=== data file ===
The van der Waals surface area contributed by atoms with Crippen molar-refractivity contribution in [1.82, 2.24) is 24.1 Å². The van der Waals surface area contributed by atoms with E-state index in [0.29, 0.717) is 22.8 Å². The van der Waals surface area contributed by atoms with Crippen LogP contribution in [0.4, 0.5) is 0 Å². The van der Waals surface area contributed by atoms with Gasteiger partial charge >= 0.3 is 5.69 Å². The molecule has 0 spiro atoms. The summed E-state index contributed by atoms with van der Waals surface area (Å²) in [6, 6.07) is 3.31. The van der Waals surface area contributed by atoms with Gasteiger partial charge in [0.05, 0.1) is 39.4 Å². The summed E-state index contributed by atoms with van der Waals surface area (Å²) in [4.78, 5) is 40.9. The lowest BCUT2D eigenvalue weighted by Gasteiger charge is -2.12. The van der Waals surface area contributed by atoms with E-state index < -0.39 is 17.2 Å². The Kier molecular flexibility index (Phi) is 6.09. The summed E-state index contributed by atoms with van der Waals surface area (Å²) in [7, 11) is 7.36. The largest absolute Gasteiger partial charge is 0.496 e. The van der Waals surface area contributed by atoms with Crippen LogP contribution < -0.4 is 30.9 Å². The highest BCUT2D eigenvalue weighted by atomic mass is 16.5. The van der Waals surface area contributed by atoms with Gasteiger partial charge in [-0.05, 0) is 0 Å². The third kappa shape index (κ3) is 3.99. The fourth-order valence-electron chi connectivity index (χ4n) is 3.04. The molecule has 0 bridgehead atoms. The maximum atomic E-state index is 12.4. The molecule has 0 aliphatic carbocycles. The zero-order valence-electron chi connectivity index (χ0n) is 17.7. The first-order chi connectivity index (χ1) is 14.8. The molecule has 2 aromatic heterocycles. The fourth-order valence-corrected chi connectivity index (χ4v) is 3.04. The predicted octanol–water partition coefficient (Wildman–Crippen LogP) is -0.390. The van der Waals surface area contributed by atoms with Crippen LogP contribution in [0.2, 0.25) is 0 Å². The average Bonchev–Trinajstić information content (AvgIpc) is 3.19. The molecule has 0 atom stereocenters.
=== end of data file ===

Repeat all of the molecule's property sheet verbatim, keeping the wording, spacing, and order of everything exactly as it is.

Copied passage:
The van der Waals surface area contributed by atoms with Crippen molar-refractivity contribution in [1.82, 2.24) is 24.1 Å². The van der Waals surface area contributed by atoms with E-state index in [0.29, 0.717) is 22.8 Å². The van der Waals surface area contributed by atoms with Crippen LogP contribution in [0.4, 0.5) is 0 Å². The van der Waals surface area contributed by atoms with Gasteiger partial charge >= 0.3 is 5.69 Å². The molecule has 0 spiro atoms. The summed E-state index contributed by atoms with van der Waals surface area (Å²) in [6, 6.07) is 3.31. The van der Waals surface area contributed by atoms with Gasteiger partial charge in [0.05, 0.1) is 39.4 Å². The summed E-state index contributed by atoms with van der Waals surface area (Å²) in [4.78, 5) is 40.9. The lowest BCUT2D eigenvalue weighted by Gasteiger charge is -2.12. The van der Waals surface area contributed by atoms with E-state index < -0.39 is 17.2 Å². The Kier molecular flexibility index (Phi) is 6.09. The summed E-state index contributed by atoms with van der Waals surface area (Å²) in [7, 11) is 7.36. The largest absolute Gasteiger partial charge is 0.496 e. The van der Waals surface area contributed by atoms with Crippen LogP contribution < -0.4 is 30.9 Å². The highest BCUT2D eigenvalue weighted by atomic mass is 16.5. The van der Waals surface area contributed by atoms with Gasteiger partial charge in [-0.05, 0) is 0 Å². The third kappa shape index (κ3) is 3.99. The fourth-order valence-electron chi connectivity index (χ4n) is 3.04. The molecule has 0 bridgehead atoms. The maximum atomic E-state index is 12.4. The molecule has 0 aliphatic carbocycles. The zero-order valence-electron chi connectivity index (χ0n) is 17.7. The first-order chi connectivity index (χ1) is 14.8. The molecule has 2 aromatic heterocycles. The fourth-order valence-corrected chi connectivity index (χ4v) is 3.04. The predicted octanol–water partition coefficient (Wildman–Crippen LogP) is -0.390. The van der Waals surface area contributed by atoms with Crippen LogP contribution in [0.2, 0.25) is 0 Å². The average Bonchev–Trinajstić information content (AvgIpc) is 3.19. The molecule has 0 atom stereocenters.